Wednesday, February 15, 2017

Overdressed Late Guy

Picture a professional harpist.  Do you see a beautiful woman in a flowing ball gown, plucking delicately away at the stringed instruments often associated with cherubs, King David, or Greek gods?  Maybe she’s playing in a chapel at a wedding, in a garden surrounded by roses, or at high tea in an overly extravagant and more-than-slightly pretentious hotel lobby (yes, The Drake, I’m looking at you).  She is the absolute picture of beauty and grace: the hypnotic motion of her fingers, the rise and fall of her arms, the soft smile, the perfectly styled hair.

Now throw all of that out the window.  Picture some guy who looks like he was picked up off the street for one of those rags-to-riches makeovers, and wound up shoved into a tux, long stringy hair and all, and plunked down next to an instrument that you would expect to see in the hands of Venus herself, not some hippy dragged in off the street.  Rather than sitting up with a rod-straight back, he hunches over, resting his chin on the soundboard.  Instead of that lovely, delicate plucking motion or the graceful slides of glissandos that you were probably expecting, he opens by absolutely whaling on the bass wires, smacking them with an open hand.  Preferred method of transportation?  Motorcycle.  Need to take the harp along?  No problem—that’s what the sidecar is for.  Sound like a sitcom?  It’s not.

This isn’t some random dude picked up off the streets for a social experiment to be documented on TLC (though it would certainly be a far more interesting show than Honey Boo Boo).  This is a world-renowned, Julliard-educated, stereotype-shattering, absolutely fascinating jazz musician.  This is a man who states in his own website’s biography that he “has recently discovered that virtuosity at the harp doesn’t immediately translate to aptitude on the alphorn...
His neighbors likewise agree.”

This, ladies and gentlemen, is Park Stickney.

I first came across Park when I was about 10 years old.  I attended one of his concerts, and, having never seen live jazz, I was struck by the intensity of the performance.  He literally melts into the instrument, performing in a way that communicates an intimacy with his harp that most musicians can only dream of someday experiencing.  Park has revolutionized the world of harp, bursting onto the scene of a genre previously relatively untouched by harpists.  And boy, can he hold his own.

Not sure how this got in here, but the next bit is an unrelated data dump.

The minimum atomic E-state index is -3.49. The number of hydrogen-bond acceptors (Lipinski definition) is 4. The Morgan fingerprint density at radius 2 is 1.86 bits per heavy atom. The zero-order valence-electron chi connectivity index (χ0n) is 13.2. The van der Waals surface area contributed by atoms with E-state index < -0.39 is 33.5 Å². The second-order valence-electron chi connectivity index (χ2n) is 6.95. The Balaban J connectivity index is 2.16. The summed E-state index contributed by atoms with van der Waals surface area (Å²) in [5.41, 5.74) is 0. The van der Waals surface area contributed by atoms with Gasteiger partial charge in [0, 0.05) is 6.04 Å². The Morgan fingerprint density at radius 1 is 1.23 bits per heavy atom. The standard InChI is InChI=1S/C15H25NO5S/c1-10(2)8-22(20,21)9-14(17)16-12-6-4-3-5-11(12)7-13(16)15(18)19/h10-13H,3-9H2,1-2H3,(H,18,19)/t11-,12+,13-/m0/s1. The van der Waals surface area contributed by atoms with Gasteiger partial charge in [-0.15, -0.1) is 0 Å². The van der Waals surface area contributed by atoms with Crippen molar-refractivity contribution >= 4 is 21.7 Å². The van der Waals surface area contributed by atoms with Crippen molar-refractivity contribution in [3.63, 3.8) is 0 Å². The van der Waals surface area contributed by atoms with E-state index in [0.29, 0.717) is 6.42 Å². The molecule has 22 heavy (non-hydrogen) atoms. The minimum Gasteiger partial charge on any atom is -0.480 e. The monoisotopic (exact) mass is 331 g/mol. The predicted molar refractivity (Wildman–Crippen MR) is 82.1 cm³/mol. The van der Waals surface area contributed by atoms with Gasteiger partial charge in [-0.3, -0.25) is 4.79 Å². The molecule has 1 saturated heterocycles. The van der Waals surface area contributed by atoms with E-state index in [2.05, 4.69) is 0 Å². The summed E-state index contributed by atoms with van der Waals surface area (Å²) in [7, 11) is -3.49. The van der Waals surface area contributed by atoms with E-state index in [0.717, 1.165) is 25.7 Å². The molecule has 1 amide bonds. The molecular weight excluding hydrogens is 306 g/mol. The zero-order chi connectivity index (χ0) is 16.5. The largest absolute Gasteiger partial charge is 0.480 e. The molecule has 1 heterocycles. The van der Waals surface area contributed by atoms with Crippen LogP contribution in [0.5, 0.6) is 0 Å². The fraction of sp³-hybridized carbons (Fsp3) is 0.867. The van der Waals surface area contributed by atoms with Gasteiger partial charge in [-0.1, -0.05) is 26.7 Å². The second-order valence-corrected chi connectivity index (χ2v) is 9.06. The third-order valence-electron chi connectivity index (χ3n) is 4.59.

So where does Park draw his inspiration from?  Apparently, everywhere.  The whole Master’s from Julliard thing kind of gives him an air of authority in classical music and classical music performance.  But what about a jazz version of Debussy’s Danses Sacree et Profane?  Done.  Bohemian Rhapsody?  Why not?  Hotel California by the Eagles? Of course!  Mozart with a twist?  You get the idea.

Musical genius aside, and I’ll let his music speak for itself on that point, Park is the epitome of a jazz artist.  He spends his life doing, basically, whatever the hell he wants.  He lives half the year in Brooklyn and half on a farm in Switzerland (where he met his wife—see song “Swiss Miss”), where he lets harpists from all over the world come camp on his lawn in order to study with him for the summer.  He collaborates with who he wants, performs when and where he wants, and appears on some mixtapes that are, colloquially, “fire.” 

Park has rewritten the rules for harp music and performance.  As discussed in the Melcher article on jazz, challenging expectations is a huge part of that genre’s purpose, and it is an area in which Park excels.  Obviously, a lot of theory is needed to successful improvise, but artists must counter and balance this with spontaneous creation.  As G.O. says in the article, “innovative musicians have a level of fearlessness and a keen intuition—an awareness and a quick response to the environment” (Melcher).  This description, in my mind, seems not only to describe the successful jazz artist, but the successful creative.  

Links to youtube:

Debussy Danses:

Take 5:

Bohemian Rhapsody:

Hotel California:

Swiss Miss:


Melcher: Melcher, D. (2011). Improvisation in time: The art of jazz- An interview with Greg Osby and Skip Hadden. In F. Bacci and D. Melcher (Eds.) Art & The Senses. New York, NY: Oxford University Press.

1 comment:

  1. Granted, my knowledge of jazz music is fairly limited, but before reading this post I would have never considered the harp to be a jazz instrument. Park Stickney seems like epitome of a creative and a badass. It's one thing to completely shatter the stereotype of a harpist (which is incredibly impressive, don't get me wrong), but to take jazz, a fundamentally individual and creative form of music, and make it MORE creative—that is brilliant. His cover of Bohemian Rhapsody is unreal, and I'm so glad I'm now aware of its existence. Actually, I'm quite glad I'm now aware of this man's existence, because he is so fascinating.


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